Two DSU students chosen for national ThinkCyber fellowship program
“To win the relentless cyberwar currently raging, we need hackers.” Think-cyber.com
To develop that workforce of ethical hackers, the cyber security company Synack and the tech recruiting company NavTalent joined forces with the investment banking company Morgan Stanley to sponsor the first ever ThinkCyber fellowship program in July.
The four-day summer fellowship focused on providing an intensive program to 20 of the best and the brightest young and inquisitive hacker minds, said the ThinkCyber website. Students learned cyber security skills to help them “emerge as the next generation of ethical hackers with the skills necessary to detect and prevent future cyber threats.” A press release from Synack cites data from Cybersecurity Ventures that estimates there will be 3.5 million unfilled cyber jobs by 2021.
Two of those 20 fellows were Dakota State University students, Jarod Keene, a cyber operations major from Rapid City, S.D., and Logan Sampson, a cyber operations major from Findlay, Ohio. Sampson said the agenda included presentations and training on different penetration testing tools, and “a live hacking event which included a public facing company that we tried to find vulnerabilities against in real time.”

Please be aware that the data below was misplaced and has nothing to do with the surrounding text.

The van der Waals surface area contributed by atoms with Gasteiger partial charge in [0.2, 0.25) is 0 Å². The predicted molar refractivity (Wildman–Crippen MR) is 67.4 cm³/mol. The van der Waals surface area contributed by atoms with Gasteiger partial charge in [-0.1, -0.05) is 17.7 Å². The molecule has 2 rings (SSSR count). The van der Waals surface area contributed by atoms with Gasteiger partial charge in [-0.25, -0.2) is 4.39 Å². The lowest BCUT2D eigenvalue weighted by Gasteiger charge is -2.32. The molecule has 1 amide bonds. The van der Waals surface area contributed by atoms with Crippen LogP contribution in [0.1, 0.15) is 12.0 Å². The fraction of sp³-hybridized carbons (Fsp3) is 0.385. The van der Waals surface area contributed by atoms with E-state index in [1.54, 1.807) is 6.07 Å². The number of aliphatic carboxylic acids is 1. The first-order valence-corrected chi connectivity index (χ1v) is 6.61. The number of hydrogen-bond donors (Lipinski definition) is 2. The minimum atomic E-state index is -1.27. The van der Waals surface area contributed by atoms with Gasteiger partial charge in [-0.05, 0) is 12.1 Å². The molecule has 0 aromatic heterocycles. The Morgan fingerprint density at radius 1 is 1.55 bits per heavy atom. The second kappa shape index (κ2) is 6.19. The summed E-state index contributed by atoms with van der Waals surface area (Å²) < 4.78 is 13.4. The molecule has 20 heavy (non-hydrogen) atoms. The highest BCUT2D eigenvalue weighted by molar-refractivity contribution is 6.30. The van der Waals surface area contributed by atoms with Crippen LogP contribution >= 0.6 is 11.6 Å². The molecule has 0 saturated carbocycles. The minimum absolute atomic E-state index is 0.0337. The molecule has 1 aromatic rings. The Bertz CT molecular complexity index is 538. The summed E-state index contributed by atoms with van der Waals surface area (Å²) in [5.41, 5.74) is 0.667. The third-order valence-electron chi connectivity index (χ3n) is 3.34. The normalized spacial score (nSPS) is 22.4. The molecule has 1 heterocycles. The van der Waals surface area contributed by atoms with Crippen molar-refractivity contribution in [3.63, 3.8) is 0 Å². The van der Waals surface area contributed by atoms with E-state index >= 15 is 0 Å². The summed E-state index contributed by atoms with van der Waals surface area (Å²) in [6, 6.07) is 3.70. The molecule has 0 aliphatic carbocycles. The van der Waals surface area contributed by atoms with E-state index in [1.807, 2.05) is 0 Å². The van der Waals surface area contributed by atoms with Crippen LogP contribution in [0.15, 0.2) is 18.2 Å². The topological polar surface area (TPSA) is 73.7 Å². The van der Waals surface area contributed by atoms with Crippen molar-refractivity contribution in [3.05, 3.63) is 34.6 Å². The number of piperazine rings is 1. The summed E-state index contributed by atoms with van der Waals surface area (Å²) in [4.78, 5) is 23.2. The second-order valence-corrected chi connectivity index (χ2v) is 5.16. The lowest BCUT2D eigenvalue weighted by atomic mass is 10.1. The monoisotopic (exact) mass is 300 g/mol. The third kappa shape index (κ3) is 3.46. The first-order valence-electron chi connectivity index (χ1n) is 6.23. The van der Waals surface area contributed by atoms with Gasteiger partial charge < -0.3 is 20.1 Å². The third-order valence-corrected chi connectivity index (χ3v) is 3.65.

Keene was introduced to a new method of spotting adversaries in a network, a method that was derived from a technique designed to monitor network traffic for mapping purposes.
“The biggest thing for hacking skills that I took away,” Sampson said, “was that each individual has a different methodology for approaching a problem and learning to see it from a different perspective is great. Sometimes you may find something small, but you can turn that into something much larger with a little bit of patience.”
Networking with others was another highlight, Sampson said. “The fellows included students from MIT, Carnegie Mellon and other big-name schools. Along with this, a few students were interns at Fortune 100 companies such as Facebook, Instagram, Lyft, and Google.” Some students were international, Keene noted, from Italy and England.
“Working alongside and networking with these very intelligent students was a great experience,” Sampson said.
The fellows also heard from personnel at tech companies. “The first day we had the opportunity to visit with a representative of Microsoft and she seemed more than willing to pass along our résumés,” Keene said.
“The fellowship was a unique opportunity to not only work with other select students, but also some of the top professionals in the industry,” said Josh Stroschein, assistant professor in the Beacom College of Computer and Cyber Sciences. He teaches cyber security and network and security administration.
Faculty had recommended the DSU students apply for the new fellowship, a process that included completing an application and two interviews.
“It was a fantastic experience and I recommend it highly,” Keene said.